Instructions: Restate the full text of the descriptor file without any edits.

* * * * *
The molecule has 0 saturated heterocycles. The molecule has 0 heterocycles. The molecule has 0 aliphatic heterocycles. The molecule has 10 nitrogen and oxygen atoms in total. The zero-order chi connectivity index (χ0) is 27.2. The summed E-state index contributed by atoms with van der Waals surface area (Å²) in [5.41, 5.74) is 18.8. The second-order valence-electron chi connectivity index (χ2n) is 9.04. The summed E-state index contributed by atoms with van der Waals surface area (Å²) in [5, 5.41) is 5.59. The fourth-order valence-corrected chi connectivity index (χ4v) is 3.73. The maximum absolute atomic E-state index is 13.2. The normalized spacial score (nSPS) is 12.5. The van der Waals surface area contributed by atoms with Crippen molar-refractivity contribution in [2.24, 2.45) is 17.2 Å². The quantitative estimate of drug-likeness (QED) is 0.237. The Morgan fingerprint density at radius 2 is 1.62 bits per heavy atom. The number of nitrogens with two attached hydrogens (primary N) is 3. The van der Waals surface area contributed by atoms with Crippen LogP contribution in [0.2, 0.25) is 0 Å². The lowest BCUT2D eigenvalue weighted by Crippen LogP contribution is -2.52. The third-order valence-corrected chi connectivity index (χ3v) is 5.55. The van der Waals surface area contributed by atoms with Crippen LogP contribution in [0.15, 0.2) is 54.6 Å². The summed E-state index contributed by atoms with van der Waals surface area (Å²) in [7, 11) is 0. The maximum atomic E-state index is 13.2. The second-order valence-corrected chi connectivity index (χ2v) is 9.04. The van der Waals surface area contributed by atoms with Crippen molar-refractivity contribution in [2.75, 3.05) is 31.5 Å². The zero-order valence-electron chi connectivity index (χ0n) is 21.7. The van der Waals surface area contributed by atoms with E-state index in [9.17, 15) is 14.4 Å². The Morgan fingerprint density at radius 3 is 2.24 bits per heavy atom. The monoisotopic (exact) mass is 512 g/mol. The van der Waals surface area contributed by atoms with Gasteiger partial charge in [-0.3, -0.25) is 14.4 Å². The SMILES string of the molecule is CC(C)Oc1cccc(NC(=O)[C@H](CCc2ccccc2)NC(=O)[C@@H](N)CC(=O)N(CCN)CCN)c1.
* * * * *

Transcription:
The molecule has 0 saturated heterocycles. The molecule has 0 heterocycles. The molecule has 0 aliphatic heterocycles. The molecule has 10 nitrogen and oxygen atoms in total. The zero-order chi connectivity index (χ0) is 27.2. The summed E-state index contributed by atoms with van der Waals surface area (Å²) in [5.41, 5.74) is 18.8. The second-order valence-electron chi connectivity index (χ2n) is 9.04. The summed E-state index contributed by atoms with van der Waals surface area (Å²) in [5, 5.41) is 5.59. The fourth-order valence-corrected chi connectivity index (χ4v) is 3.73. The maximum absolute atomic E-state index is 13.2. The normalized spacial score (nSPS) is 12.5. The van der Waals surface area contributed by atoms with Crippen molar-refractivity contribution in [2.24, 2.45) is 17.2 Å². The quantitative estimate of drug-likeness (QED) is 0.237. The Morgan fingerprint density at radius 2 is 1.62 bits per heavy atom. The number of nitrogens with two attached hydrogens (primary N) is 3. The van der Waals surface area contributed by atoms with Crippen LogP contribution in [0.2, 0.25) is 0 Å². The lowest BCUT2D eigenvalue weighted by Crippen LogP contribution is -2.52. The third-order valence-corrected chi connectivity index (χ3v) is 5.55. The van der Waals surface area contributed by atoms with Crippen LogP contribution in [0.15, 0.2) is 54.6 Å². The summed E-state index contributed by atoms with van der Waals surface area (Å²) in [7, 11) is 0. The maximum atomic E-state index is 13.2. The second-order valence-corrected chi connectivity index (χ2v) is 9.04. The van der Waals surface area contributed by atoms with Crippen molar-refractivity contribution in [2.75, 3.05) is 31.5 Å². The zero-order valence-electron chi connectivity index (χ0n) is 21.7. The van der Waals surface area contributed by atoms with E-state index in [9.17, 15) is 14.4 Å². The Morgan fingerprint density at radius 3 is 2.24 bits per heavy atom. The monoisotopic (exact) mass is 512 g/mol. The van der Waals surface area contributed by atoms with Gasteiger partial charge in [-0.3, -0.25) is 14.4 Å². The SMILES string of the molecule is CC(C)Oc1cccc(NC(=O)[C@H](CCc2ccccc2)NC(=O)[C@@H](N)CC(=O)N(CCN)CCN)c1.